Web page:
I guess that’s one of things I admired about Beckett. It always seemed to me that he would take very complex philosophical ideas and play them out in a simple way with his characters and their actions. So he might take a complicated mathematical concept and play it out with a character. I think it was Watt moving pebbles from pocket to pocket or something. Sometimes you read very complex language that either is not making any sense at all or is expressing something fairly simple but dressing it up with complex language. So I’ve always been a little mistrustful of complex language. If you think in terms of a paragraph that’s mostly Anglo-Saxon or mostly Latinate, I like a lot of plain language punctuated by one neatly placed Latinate. That is really very pleasing.
And how about other translations? You’re known for work you’ve done on Proust and Flaubert, but do you seek out writers who allow you the chance to write in a different way, or think in a different way, or who write very differently from the kind of work that you do? Or is there a kind of affinity that you look for, whether or not it has anything to do with the language, but just something about the outlook?
I probably look for the affinity of outlook. I don’t consciously look for a writer whose style or work is very different but I know I enjoy that aspect of it. I enjoy writing as Proust, and writing as Flaubert, even though I wouldn’t write that way. The most translating I’m doing now is from the Dutch, these little stories, and I just found that I missed translating. I enjoy translating. But I wanted to just work on very short things so that I wouldn’t make that commitment to some long project.
Shortly before you won the Man Booker International Prize, when your “Collected Stories” was published, one reviewer described you as the “master of a genre largely of your own making.”
That makes it easy, doesn’t it?
It does. You’ve controlled this space and you’ve done it well. But do you find in the work of the Syrian writer Osama Alomar – whose latest collection you wrote the introduction for — or the Dutch writer A.L. Snijders that there are other people who share a common impulse? That there are other practitioners, but they’re just spread out.
I don’t think the genre of the very short story is of my own making at all, of course. I’ve translated Peter Altenberg – he’s an Austrian of the early 20th century. I haven’t done a lot by him … so he was doing that. And Robert Walser, the Swiss writer, he did it; Kafka did it. Thomas Bernhard, in “The Voice Imitator,” he did it. That’s in the past, and in the present there are a few: J. Robert Lennon did a book —
— “Pieces for the Left Hand” —
I liked that a lot. And Daniel Grandbois — completely different approach. I liked those.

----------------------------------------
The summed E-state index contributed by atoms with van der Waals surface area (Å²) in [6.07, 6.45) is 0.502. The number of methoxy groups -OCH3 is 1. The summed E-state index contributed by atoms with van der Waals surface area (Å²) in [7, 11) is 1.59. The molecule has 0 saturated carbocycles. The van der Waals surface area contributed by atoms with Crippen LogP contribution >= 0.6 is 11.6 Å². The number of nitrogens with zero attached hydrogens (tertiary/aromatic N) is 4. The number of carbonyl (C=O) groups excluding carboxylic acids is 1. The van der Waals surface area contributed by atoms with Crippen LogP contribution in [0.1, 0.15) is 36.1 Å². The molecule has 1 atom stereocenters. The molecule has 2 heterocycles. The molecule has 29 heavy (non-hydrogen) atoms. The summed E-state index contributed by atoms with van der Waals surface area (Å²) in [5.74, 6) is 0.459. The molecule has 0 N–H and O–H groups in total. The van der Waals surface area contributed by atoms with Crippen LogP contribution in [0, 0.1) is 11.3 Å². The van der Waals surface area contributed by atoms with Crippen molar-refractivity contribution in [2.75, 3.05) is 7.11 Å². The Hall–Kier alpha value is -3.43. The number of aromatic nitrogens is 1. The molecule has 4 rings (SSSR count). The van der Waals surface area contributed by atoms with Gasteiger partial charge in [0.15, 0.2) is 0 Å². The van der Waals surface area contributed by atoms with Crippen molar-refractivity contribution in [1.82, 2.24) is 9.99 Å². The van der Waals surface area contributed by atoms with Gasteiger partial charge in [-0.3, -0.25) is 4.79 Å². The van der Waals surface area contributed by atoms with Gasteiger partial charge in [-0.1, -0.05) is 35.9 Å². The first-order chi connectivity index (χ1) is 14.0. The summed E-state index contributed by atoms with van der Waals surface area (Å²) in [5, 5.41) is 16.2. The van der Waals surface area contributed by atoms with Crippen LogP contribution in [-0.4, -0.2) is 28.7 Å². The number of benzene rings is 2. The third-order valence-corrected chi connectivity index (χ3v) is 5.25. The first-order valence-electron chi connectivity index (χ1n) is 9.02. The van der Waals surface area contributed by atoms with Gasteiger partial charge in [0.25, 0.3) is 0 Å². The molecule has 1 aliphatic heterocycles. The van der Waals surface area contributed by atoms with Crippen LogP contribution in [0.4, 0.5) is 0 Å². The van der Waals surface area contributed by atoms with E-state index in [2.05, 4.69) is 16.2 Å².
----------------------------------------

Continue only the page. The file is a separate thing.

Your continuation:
It seems that to define it only by its length is missing something —
It is missing – within the length there are all sorts of different approaches.
So how do you define what you do? In reviews of your collections, the list of words used to describe your work includes story, poem, prose poem, zen koan … Do you feel a need to define what you do or what you call the pieces that you put together in a collection?
It’s really easier just to call them very short stories. I don’t feel the need – I mean if they’re all the same kind of thing then I would probably devise, I would call them my koans or my this or that, but they’re not all the same and they’re not going to be, so to cover all of them I need one word and one term. And I think it’s a mistake to try to group them all under one heading. One composer can write string quartets and cantatas and solo violin pieces …
When you’re writing these pieces do they ever transform through revision from something that’s a single line to a paragraph or a page — or is the length always inherent in the idea? Is it always that something comes to you and you know that there’s a shape to it and you’re working around the edges of that shape?
It’s usually that. I usually have a good sense of how long it’s going to be. But some have grown and some have shrunk. “Kafka Cooks Dinner” was meant to be about a page and a half. That’s what I felt was as far as that particular little piece of fun could go. But then I made the mistake of looking at his letters and I found so much good language that the idea was to use all of that language. I just couldn’t at that point let any of that language go, so it got long enough to accommodate the language. And an example of the opposite is the little story “Ph.D.” at the very end of this new collection – that started as a friend’s dream, so it was a dream piece, and then I thought it was more interesting as just a single line than as a dream piece.
You mentioned “Kafka Cooks Dinner.” There are a lot of pieces in “Varieties” that drew from other writers and in the new collection you’ve got Flaubert and some of the dream stories are friends’ dreams and some of them are yours. You’re picking up language from a lot of sources. But I imagine when you’re in public, people often think of the “I” that’s narrating your stories as you, and feel a sense of connection — that they know the way you think, the way you observe. Do you feel put off in any way by that assumption? People know that this is fiction, but they often read with an autobiographical impulse.